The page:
Pesticide linked to slow metabolism, obesity, and diabetes

The study is the first to show that developmental exposure to DDT increases the risk of females later developing a cluster of conditions that include increased body fat, blood glucose and cholesterol.

The study is the first to show that developmental exposure to DDT increases the risk of females later developing a cluster of conditions that include increased body fat, blood glucose and cholesterol.

Researchers found that DDT exposure slowed birth metabolism, lowered cold tolerance.

July 30, 2014
By Kat Kerlin
University of California, Davis

Exposure of pregnant mice to the pesticide DDT is linked to an increased risk of obesity, diabetes, high cholesterol and related conditions in female offspring later in life, according to a study led by the University of California, Davis.

The study, published online July 30 in the journal PLOS ONE, is the first to show that developmental exposure to DDT increases the risk of females later developing metabolic syndrome — a cluster of conditions that include increased body fat, blood glucose and cholesterol.

DDT was banned in the United States in the 1970s but continues to be used for malaria control in countries Continue reading

Posted in Agriculture, Diseases - animals, Ecosystems & biodiversity, Pest management, Pollutants | Leave a comment

Decoding breast milk secret reveals clues to lasting health

By Matt Daigle - Mothering.com. Via Wikimedia Commons.

International breast-feeding logo” by Matt Daigle – Mothering.com. Via Wikimedia Commons.

What makes mother’s milk so good?

July 24, 2014
By Diane Nelson
University of California, Davis

Evidence shows that breast-feeding is good for babies, boosting immunity and protecting them from a wide range of health issues such as obesity, diabetes, liver problems and cardiovascular disease.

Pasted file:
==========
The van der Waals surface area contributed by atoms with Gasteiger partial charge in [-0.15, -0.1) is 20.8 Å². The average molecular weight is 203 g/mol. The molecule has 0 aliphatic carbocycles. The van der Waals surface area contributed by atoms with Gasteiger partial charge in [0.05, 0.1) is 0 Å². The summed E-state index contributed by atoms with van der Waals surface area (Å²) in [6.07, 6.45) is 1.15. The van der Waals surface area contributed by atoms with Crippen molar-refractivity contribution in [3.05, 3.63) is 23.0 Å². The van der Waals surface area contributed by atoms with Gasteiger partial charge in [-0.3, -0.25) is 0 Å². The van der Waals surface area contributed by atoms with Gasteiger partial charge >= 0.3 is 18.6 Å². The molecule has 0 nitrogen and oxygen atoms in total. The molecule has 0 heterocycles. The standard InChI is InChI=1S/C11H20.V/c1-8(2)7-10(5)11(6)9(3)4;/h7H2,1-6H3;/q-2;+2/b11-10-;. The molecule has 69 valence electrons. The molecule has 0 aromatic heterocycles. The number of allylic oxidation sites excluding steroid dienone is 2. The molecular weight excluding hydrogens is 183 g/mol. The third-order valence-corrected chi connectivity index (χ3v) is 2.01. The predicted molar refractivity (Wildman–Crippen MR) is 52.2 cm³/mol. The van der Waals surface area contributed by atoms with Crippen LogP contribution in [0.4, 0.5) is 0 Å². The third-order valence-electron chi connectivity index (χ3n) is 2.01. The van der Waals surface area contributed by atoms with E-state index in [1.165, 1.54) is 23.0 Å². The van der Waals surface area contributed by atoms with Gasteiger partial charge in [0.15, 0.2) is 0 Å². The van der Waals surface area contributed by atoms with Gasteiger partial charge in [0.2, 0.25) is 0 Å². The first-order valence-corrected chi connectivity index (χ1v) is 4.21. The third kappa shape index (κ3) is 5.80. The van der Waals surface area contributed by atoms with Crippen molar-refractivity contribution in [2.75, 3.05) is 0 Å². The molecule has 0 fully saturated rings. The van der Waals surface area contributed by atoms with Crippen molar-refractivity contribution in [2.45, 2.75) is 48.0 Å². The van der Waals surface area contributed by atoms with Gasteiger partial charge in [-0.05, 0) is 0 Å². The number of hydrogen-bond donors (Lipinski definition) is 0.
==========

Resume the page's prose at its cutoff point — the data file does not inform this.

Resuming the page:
How does it provide those benefits? What makes mother’s milk so good?

“Mother’s milk is the Rosetta Stone for all food,” said Professor Bruce German, director of the UC Davis Foods for Health Institute. “It’s a complete diet, shaped over 200 million years of evolution, to keep healthy babies healthy.” Continue reading

Posted in Dairy & milk, Families & children & youth, Health, Nutrition | Leave a comment

Global food safety agreement signed by China and UC Davis

Agreement extends over the next five years, calls for collaborative research projects.

July 23, 2014
University of California, Davis

UC Davis will be partnering with Northwest Agricultural and Forestry University in Yangling, Shaanxi. (Tom Watts/UC Davis graphics and China map from Wikimedia Commons)

UC Davis will be partnering with Northwest Agricultural and Forestry University in Yangling, Shaanxi. (Tom Watts/UC Davis graphics and China map from Wikimedia Commons)

Officials from China’s Northwest Agricultural and Forestry University in Shaanxi province, and the University of California, Davis, today signed a memorandum of agreement that lays the groundwork for establishing the Sino-U.S. Joint Research Center for Food Safety in China.

The signing ceremony was held in the city of Yingchuan, China, during a meeting between high-level officials of the U.S. Department of Agriculture and China’s Ministry of Science and Technology. Continue reading

Posted in Agriculture, Breeding & biotechnology & genomics, Demographics & population growth, Food & beverages, Food processing, Food safety, Food science, Food security, Food systems, International programs, Plant science, Policy, Sustainability, Vegetable crops | Leave a comment

UC Davis African plant breeding academy

AfPBA students, instructors, and guest speakers from CIMMYT and GCP.

AfPBA students, instructors, and guest speakers from CIMMYT and GCP.

University of California, Davis
July 21, 2014

The African Plant Breeding Academy (AfPBA) held the second two-week training session for its first class at the World Agroforestry Centre (ICRAF) in Nairobi, Kenya, June 15–28, 2014. The AfPBA is a continuing education program organized by the University of California, Davis, and an initiative of the African Orphan Crops Consortium (AOCC). Continue reading